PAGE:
Families wait for final rule granting flags for feds killed in line of duty

Even after President Woodrow Wilson issued an official proclamation in 1916 declaring June 14 as “Flag Day,” it took lawmakers another 33 years to formally recognize the day by an act of Congress.

Federal employee advocates are hoping they won’t have to wait quite that long for the Office of Personnel Management to finalize regulations allowing the family members of civilian federal employees killed in the line of duty to be presented with an American flag.

Congress unanimously passed the “Civilian Service Recognition Act” in late 2011, allowing agency heads to present an American flag in honor of federal employees killed in the line of duty as the result of a crime, terrorism or natural disaster.

But OPM has lagged in implementing regulations.

The agency issued a memo to department heads in May 2012 giving them the authority to recognize fallen federal employees with flags while it worked with the departments of Defense and Homeland Security to develop regulations hammering out the details. But OPM didn’t issue draft regulations — nor interim guidance to agencies — until last June.

“The final regulations are undergoing clearance,” an OPM spokeswoman told Federal News Radio. “We are working hard on the rule and hope to have an update soon.”

Lawmaker calls on OPM to ‘move quickly’

The Flag Day celebrations occurring over the weekend have added urgency to the calls of federal-employee groups and lawmakers for OPM to fully implement the law.

“With Flag Day approaching, it is my hope that the administration will move quickly to fully implement the Civilian Service Recognition Act,” said Rep. Richard Hanna (R-N.Y.), the author of the House legislation, in a statement provided to Federal News Radio last week. “The recognition promised by this law may seem modest, but it’s significant to federal employees who work within this nation and in countless overseas posts. Our nation values service and sacrifice. A life can never be repaid, but it can be honored; this law will ensure that.”

The OPM spokeswoman said agencies don’t have to wait for the final regulations to start presenting flags to families and survivors of fallen feds.

But employee advocates say the lack of finalized regulations makes it difficult to know if agencies are carrying out their end of the bargain.

“We hope agencies are carrying out the law. It’s just unclear if they are doing so,” said Jenny Mattingley, legislative director for the Senior Executives Association, a group that pushed for the flag legislation.

Mattingley said it’s also unclear why it’s taken so long for OPM to issue final regulations for a fairly straightforward piece of legislation.

“I think that’s our biggest question now,” she said. “We hope those regulations are coming out soon just to give that reminder to agencies.”

In the 20 years leading up to the legislation, nearly 3,000 federal employees had died in the line of duty as the result of a crime, terrorism or natural disaster, according to OPM. The Federal-Postal Coalition, a conglomeration of more than 30 federal employee and manager groups, says more than 20 federal employees were killed in the line of duty since Congress passed the flag legislation.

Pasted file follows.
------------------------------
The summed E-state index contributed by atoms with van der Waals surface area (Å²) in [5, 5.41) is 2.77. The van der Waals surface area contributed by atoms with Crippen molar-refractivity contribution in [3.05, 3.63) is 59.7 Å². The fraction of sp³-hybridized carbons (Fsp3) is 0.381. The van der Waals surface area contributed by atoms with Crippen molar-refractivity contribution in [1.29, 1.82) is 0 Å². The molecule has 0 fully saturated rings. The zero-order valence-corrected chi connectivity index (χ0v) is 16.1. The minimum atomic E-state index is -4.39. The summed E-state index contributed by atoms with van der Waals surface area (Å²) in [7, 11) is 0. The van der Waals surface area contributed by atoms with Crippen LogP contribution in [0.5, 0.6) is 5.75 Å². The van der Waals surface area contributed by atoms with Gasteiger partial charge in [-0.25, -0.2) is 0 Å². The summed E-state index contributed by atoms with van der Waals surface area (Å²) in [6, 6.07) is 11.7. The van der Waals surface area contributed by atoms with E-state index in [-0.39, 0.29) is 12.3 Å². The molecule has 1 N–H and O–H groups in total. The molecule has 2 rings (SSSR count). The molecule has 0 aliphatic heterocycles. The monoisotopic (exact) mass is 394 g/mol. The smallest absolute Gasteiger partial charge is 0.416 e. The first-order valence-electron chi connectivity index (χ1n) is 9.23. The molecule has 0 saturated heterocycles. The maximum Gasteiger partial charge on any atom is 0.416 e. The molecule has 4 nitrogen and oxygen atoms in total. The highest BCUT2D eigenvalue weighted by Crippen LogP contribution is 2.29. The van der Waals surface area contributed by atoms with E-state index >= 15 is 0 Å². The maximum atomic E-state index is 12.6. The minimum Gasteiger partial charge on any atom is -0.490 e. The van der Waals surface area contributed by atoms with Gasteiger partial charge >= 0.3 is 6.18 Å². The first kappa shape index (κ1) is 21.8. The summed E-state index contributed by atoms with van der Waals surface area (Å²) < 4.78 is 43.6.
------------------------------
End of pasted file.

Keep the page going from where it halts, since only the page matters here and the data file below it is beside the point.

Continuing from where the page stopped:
In 2013, alone, 12 Navy Yard employees were gunned down in September, and the first Transportation Security Administration employee was killed in the line of duty in a shooting at Los Angeles International Airport a few months later.

Groups seek tweak to proposed rules

Even as groups, like SEA, push for finalized regulations, they hope OPM takes into account some of the concerns they had with the draft rules.

The draft regulations largely put the onus on fallen federal employees’ next of kin to request the flag, instead of requiring the agency to automatically offer the benefit to survivors.

The wording of the draft regulations “leads us to believe that the burden of proving eligibility will fall disproportionately on the next of kin,” SEA said in its comments on the draft rules. “Of primary concern should be ensuring the regulations and systems put in place to provide this benefit make it easy for agencies to get a flag to the next of kin. Burden should be put on the agencies to do so, not the beneficiaries.”

That’s a concern shared by Bruce Moyer, chair of the Federal-Postal Coalition.

“In time of tragedy and grieving, it’s really beyond the pale to expect a family to be thinking of that. … It’s the federal government’s responsibility to alert that family as to the ability to honor their loved one in that fashion,” he said.

OPM does not maintain a list of all federal employees killed in the line of duty. However, as a result of the initial guidance to agencies for establishing the flag benefit, OPM set up new data-reporting tools for agencies to begin reporting employees’ deaths in the line of duty. OPM began collecting that data in October.

OPM also houses and maintains the “Wall of Honor,” commemorating federal employees killed on the job, at its headquarters in Washington, D.C. The wall is updated once a year with names supplied by the Chief Human Capital Officers Council.


Congress passes bill to honor fallen feds

President signs flags for fallen feds bill


Sign up for breaking news alerts